Why U.S. Wind Installations Are Slowing
“[AWEA says] utilities ‘see value of having 20-year contracts that provide electricity at lower costs than ever and that protect against volatility in fossil fuel prices.’ That’s a statement only a wind promoter could believe.”
This year, the wind industry added just 1.6 megawatts of new operating capacity in the United States, virtually unchanged (a 0.0027% increase) over 2012 installations.
The American Wind Energy Association (AWEA) wasted no time blaming the precipitous drop in development on a lack of long-term, predictable federal policies, which in ‘wind speak’ means uncertainty surrounding extension of the federal production tax credit (PTC).
It’s true that incremental extensions of the PTC have had an impact on slowing wind development but other, more significant factors contributed to this year’s drop-off, the primary one being the expiration of Section 1603 cash grants.
The massive infusion of public cash lavished on big wind under the American Recovery and Reinvestment Act of 2009 (ARRA) changed the economics of the industry overnight. Projects that otherwise made no economic sense became viable with the grant money.
In other cases, applications were pushed up in order to take advantage of the handouts. The industry’s project pipeline was emptied by the end of 2012, and it could take several years before additional proposals reach the shovel-ready stage.
During the period when the grant program was in effect (2009-2012) roughly 30,000 megawatts of new wind was installed, more than doubling the wind capacity in the country. The U.S. never experienced that rate of growth under the PTC alone.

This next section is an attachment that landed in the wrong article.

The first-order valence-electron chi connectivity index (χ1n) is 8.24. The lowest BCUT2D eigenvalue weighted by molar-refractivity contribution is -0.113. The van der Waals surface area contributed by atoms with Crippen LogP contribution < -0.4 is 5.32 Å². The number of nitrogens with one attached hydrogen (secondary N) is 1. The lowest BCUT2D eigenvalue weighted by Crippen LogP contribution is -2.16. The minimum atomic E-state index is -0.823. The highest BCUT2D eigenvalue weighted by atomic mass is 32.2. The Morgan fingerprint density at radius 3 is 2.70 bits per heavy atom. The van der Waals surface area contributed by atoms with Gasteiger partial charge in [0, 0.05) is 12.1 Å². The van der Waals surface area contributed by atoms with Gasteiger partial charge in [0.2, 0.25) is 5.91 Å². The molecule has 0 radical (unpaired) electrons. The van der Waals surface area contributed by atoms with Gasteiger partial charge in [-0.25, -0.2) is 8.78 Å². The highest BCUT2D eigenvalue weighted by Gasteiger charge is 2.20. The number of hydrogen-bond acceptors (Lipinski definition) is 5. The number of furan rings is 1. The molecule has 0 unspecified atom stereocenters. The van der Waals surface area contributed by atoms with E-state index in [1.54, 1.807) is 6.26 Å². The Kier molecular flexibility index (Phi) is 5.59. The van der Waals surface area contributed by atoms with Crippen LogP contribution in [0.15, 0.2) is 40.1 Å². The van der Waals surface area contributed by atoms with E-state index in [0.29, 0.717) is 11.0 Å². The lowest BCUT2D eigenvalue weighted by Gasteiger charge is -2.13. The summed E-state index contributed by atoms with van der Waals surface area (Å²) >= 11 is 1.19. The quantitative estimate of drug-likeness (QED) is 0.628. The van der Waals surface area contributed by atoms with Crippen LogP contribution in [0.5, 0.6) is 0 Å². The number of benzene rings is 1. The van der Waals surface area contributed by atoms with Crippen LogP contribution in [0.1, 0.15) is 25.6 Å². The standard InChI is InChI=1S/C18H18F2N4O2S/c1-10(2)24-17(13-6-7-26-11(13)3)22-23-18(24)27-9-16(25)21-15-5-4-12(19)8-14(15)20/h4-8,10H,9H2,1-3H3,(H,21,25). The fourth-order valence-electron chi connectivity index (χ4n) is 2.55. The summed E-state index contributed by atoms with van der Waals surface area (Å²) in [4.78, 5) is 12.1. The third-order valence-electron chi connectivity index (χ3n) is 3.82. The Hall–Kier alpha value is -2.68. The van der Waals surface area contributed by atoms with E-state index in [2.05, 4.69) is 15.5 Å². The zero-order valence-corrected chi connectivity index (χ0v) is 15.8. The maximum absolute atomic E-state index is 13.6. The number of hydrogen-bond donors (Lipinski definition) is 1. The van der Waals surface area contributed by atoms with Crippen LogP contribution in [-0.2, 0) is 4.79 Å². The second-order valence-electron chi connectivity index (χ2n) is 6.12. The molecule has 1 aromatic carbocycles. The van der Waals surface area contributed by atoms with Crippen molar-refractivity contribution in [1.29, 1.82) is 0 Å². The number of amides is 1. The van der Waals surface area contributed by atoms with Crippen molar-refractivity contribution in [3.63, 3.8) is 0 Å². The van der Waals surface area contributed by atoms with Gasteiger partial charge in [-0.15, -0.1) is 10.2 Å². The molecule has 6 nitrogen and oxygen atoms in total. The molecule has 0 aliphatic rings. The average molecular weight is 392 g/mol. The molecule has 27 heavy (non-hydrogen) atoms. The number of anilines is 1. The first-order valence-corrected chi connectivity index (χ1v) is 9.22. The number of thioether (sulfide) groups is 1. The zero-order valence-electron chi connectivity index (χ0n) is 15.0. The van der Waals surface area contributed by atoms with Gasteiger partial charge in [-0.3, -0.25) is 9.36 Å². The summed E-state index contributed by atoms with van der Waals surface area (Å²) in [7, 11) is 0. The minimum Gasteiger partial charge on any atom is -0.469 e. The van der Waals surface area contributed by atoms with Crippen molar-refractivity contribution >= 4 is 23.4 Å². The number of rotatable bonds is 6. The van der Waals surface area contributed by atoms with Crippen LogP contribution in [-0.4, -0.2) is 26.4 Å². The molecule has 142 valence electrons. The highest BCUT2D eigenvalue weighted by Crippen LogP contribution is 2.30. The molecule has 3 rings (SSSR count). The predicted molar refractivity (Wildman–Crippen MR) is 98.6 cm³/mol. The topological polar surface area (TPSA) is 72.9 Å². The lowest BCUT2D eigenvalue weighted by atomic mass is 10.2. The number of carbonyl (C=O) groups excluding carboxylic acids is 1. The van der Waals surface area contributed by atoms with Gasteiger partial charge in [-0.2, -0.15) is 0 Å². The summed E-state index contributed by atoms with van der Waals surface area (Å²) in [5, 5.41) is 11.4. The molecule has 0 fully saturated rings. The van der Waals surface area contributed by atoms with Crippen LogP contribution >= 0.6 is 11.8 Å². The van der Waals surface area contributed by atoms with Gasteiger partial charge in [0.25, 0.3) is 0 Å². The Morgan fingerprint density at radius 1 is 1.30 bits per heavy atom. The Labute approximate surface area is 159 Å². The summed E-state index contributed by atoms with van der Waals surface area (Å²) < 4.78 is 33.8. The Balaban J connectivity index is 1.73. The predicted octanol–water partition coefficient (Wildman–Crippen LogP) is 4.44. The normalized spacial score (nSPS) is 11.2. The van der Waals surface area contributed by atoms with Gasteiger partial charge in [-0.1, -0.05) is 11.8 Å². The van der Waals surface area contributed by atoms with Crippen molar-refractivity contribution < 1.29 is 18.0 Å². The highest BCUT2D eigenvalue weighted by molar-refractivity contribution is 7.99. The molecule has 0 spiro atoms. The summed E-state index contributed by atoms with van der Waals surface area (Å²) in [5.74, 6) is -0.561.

With natural gas prices at record-lows and continued flat demand for electricity, it’s no surprise the stimulus-induced wind bubble collapsed and will likely push installations back to mid-2000′s levels. The production tax credit, if extended, will still offset above-market wholesale prices for wind power but the credit will not drive the same level of growth.
AWEA touts the rosy potential for new wind development as utilities announce Request for Proposals (RFPs) for more renewables. According to Liz Salerno , the group’s director of data analysis, utilities “see value of having 20-year contracts that provide electricity at lower costs than ever and that protect against volatility in fossil fuel prices.”
That’s a statement only a wind promoter could believe.
Wholesale prices for wind may be somewhat lower, but they’re still above market. In states where renewable portfolio standards have been adopted, utilities likely have no choice but to accept expensive contract prices in order to ensure compliance with the mandates.
The Public Utility Regulatory Policies Act (PURPA) proved decades ago that such long-term power contracts do not lead to lower costs. In fact, with contracts in place, it’s the wind developers that are shielded entirely from market price fluctuations. There is no cost benefit to ratepayers, nor will there be until the end of the contract, by which time the turbines will have reached the end of their useful life.
Even if wind developers are able to secure project financing, critical challenges face wind development which will make adding new capacity more difficult. These include the lack of transmission capacity, a lack of good wind sites, and increasing operation and maintenance costs.
But a key obstacle that developers prefer to ignore is public opposition which has grown steadily in the last few years, particularly in rural areas where onshore projects are likely to be sited. While people may accept the concept of wind power, siting is a different matter.
A Wind Energy symposium conducted in Western Massachusetts last year found that 96 percent of the participants supported local control over siting of industrial-scale wind projects, 63 percent supported an “outright ban” in their own towns – or anywhere in the region and the same number agreed that approval of such projects should require the unanimous consent of all landowners within a 3-mile radius.
The residents of Massachusetts are not alone. Distrust and negative sentiment toward wind developers and their projects run deep and have cropped up in every state where projects have been proposed.